Black Lyon Publishing kindly sent me an advanced reader version of The Witching Sea, so I could take a look and give you all my thoughts. Here’s my take on this title by new to paranormal romance author, L.D. Keach.
The Witching Sea is a spooky story, feeling somewhat reminiscent of serious gothic style books, with an unrelentingly dark, gloomy and creepy atmosphere. The heroine travels to Wales with her slightly larcenous boss to help him with a business transaction, since she learned a little bit of Welsh from her grandfather when she was a child. Upon arriving in Wales, the two immediately stumble right into the middle of a struggle between good and evil entities from the sea that they never even knew existed.
Things rapidly go downhill, with the boss getting kidnapped by evil cultists for nefarious sacrificial purposes, and the heroine narrowly escaping with the help of a strange yet compelling local man. The plot is quite straightforward, really, relying upon the tried and true “the world as we know it will end if we don’t defeat this bad guy” device. But the author does a pretty good job of making this fairly typical approach feel different with her unique twist on shapeshifting sea creatures and frightening cultists bent upon unleashing the dark evils of the ocean on the world.
For this first attempt at paranormals, Ms. Keach definitely created an unusual and creative setting. The mood is heavy and confusing, and the reader feels the heroine’s struggle to make sense of it all in a way that will allow her to soldier on, right along with her. Shapeshifters are certainly nothing new to the paranormal genre, but I believe this is the first time I’ve ever seen a were-shark, so this author is definitely thinking outside the box. Combined with the hints of a larger culture among these creatures, including witchy spectral guides, the author has fleshed this environment out just enough to make it feel complete.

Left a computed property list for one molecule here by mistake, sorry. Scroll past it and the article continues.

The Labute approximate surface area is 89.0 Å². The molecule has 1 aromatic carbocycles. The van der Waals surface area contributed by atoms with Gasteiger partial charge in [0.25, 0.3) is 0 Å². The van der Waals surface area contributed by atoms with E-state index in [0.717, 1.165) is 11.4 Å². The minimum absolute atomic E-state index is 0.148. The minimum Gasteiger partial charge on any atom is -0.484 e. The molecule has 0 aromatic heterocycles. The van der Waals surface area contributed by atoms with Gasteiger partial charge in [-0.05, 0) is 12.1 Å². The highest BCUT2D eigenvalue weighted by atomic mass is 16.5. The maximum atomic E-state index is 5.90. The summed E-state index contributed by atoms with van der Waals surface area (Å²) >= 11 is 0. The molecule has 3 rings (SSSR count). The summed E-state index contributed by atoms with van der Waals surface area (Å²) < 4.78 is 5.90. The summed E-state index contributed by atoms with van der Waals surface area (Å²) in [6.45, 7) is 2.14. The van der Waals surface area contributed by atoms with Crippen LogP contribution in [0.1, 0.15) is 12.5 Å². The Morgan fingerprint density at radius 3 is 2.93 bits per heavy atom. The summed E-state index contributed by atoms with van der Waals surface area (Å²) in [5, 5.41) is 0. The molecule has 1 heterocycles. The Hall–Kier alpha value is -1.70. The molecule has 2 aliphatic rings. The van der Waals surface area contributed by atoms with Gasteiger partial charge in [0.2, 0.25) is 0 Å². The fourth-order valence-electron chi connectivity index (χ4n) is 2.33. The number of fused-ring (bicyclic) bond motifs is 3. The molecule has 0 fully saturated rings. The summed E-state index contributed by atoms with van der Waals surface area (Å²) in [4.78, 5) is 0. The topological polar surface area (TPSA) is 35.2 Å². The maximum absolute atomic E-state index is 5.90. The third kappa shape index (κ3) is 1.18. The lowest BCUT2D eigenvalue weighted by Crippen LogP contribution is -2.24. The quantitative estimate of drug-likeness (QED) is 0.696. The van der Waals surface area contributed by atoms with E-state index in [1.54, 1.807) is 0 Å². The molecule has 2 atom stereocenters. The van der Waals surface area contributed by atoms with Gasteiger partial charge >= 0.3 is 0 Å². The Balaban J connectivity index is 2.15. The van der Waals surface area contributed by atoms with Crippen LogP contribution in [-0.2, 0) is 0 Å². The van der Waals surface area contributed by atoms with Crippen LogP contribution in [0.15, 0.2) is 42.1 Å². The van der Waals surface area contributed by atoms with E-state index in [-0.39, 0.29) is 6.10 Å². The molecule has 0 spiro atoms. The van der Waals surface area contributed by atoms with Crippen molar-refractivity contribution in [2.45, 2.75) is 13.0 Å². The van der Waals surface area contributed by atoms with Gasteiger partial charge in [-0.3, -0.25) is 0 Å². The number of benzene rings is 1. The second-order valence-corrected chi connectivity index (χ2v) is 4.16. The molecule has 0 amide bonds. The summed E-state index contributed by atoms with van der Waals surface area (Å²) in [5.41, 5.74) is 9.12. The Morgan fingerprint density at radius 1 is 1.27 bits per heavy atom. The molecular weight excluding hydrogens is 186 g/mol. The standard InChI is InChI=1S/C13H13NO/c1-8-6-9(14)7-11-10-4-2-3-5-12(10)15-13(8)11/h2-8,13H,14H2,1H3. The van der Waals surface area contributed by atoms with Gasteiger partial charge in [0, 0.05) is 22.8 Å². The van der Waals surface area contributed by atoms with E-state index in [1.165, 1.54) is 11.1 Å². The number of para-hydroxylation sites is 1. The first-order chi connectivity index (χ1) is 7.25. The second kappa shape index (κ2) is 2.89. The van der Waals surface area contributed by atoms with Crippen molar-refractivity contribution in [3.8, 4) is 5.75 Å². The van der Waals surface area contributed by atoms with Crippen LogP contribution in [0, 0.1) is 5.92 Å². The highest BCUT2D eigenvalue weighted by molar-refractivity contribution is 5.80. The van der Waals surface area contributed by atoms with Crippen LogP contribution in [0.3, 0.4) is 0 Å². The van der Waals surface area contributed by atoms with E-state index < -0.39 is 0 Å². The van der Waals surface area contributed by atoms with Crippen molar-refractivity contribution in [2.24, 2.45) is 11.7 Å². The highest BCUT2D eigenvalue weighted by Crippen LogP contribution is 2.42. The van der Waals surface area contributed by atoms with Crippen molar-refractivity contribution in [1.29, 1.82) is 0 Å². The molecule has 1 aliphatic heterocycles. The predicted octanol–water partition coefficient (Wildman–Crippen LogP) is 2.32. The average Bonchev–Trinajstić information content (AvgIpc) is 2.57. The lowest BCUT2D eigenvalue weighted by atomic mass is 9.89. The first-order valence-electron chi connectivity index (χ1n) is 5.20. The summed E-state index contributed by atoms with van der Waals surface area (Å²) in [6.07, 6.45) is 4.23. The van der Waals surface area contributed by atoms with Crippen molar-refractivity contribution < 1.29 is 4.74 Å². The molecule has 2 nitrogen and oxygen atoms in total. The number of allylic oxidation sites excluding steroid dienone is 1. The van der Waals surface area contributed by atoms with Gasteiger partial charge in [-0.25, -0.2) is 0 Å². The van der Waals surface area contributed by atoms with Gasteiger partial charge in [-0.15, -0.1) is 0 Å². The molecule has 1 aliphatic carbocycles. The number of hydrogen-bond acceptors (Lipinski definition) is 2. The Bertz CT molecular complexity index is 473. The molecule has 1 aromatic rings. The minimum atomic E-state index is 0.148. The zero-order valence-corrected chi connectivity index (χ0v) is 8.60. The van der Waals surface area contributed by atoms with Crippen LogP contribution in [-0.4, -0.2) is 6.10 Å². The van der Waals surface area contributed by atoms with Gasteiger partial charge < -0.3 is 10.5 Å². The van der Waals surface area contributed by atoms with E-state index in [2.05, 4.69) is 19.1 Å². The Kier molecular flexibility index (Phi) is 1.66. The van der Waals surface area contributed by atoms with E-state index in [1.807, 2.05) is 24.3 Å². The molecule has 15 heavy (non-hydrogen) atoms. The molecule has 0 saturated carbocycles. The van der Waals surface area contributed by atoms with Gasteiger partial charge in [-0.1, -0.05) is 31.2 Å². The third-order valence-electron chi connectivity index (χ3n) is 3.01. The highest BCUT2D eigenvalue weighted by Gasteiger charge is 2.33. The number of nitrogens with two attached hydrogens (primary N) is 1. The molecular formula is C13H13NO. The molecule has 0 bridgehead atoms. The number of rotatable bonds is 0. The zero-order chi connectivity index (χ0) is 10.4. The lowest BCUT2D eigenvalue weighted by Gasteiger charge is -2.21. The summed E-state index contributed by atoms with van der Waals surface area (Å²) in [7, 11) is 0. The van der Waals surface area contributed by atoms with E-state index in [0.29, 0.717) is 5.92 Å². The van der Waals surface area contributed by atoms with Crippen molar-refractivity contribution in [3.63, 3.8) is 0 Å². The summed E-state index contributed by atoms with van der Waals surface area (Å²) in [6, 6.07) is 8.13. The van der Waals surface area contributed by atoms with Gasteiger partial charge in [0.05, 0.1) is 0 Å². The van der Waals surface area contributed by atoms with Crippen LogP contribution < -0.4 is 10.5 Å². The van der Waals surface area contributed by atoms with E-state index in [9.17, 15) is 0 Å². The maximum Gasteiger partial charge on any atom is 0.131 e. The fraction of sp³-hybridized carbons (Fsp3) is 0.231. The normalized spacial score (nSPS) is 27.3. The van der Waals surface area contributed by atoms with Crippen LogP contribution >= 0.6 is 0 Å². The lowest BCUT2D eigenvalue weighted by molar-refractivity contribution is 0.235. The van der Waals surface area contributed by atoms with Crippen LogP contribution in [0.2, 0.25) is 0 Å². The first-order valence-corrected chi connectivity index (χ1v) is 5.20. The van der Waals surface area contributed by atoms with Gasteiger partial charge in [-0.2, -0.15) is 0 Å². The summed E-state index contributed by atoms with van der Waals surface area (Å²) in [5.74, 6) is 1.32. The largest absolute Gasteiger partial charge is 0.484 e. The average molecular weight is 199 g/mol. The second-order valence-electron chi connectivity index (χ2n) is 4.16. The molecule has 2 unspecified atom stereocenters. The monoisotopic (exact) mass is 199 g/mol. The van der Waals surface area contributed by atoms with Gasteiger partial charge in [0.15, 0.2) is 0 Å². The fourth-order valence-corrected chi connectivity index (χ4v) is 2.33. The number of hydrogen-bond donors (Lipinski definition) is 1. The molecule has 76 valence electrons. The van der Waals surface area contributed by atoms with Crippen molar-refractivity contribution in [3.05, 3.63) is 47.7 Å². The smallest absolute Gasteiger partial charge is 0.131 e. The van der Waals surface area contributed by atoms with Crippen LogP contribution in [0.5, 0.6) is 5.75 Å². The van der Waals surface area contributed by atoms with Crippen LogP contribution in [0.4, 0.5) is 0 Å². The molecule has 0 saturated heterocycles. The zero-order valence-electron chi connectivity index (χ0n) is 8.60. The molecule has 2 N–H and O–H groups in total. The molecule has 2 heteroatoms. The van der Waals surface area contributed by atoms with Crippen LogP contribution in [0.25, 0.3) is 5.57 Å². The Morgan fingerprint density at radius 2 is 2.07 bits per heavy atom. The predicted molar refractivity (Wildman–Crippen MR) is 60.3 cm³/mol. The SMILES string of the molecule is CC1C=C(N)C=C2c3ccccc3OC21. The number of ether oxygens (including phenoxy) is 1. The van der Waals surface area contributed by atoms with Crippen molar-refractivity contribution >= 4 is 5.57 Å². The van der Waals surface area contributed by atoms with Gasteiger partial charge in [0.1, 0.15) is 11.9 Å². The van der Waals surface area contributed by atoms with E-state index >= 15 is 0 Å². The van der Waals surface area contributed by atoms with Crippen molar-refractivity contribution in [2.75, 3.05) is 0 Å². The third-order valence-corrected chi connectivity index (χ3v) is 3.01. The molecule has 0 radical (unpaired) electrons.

In the middle of all this chaos, our heroine makes a connection with the local man who has saved her, feeling herself both attracted to him and a little bit afraid of him (can’t say as I blame her, frankly). The romance part of the book is a little light – it really concentrates more on that struggle between good and evil I mentioned – but it was enough to keep the romantic in me just satisfied. I’d like to see her do more relationship building in her next title, with a little more meat on the skeleton of why the main characters connect, but I didn’t come away from this one completely unsatisfied.
My biggest nitpick for this title is the author’s method of illustrating the hero’s heavy Welsh accent. Every single word he speaks in the book is spelled phonetically, which makes it exceptionally difficult to read. I know why she did it – she wanted to sharply define the alien surroundings our heroine finds herself in, even to the point of barely understanding the one man she has found to help her. But the chosen style is very awkward. A better choice would have been to have some strategic phonetic spellings, with the rest of the speech normally spelled, perhaps punctuated with some Welsh words for emphasis. Or even to start out with the all-phonetic spelling, slowly smoothing out into normal spelling as the heroine gets used to the hero’s accent. Whatever she does, I hope she finds another way to deal with this issue in future books, because it’s pretty annoying.
Overall, this is a good debut entry to the paranormal market for Ms. Keach, and I will be interested to see what she does next. Many thanks to Black Lyon Publishing for allowing Digigil’s Library this review opportunity. Watch for The Witching Sea, available October 1, 2010.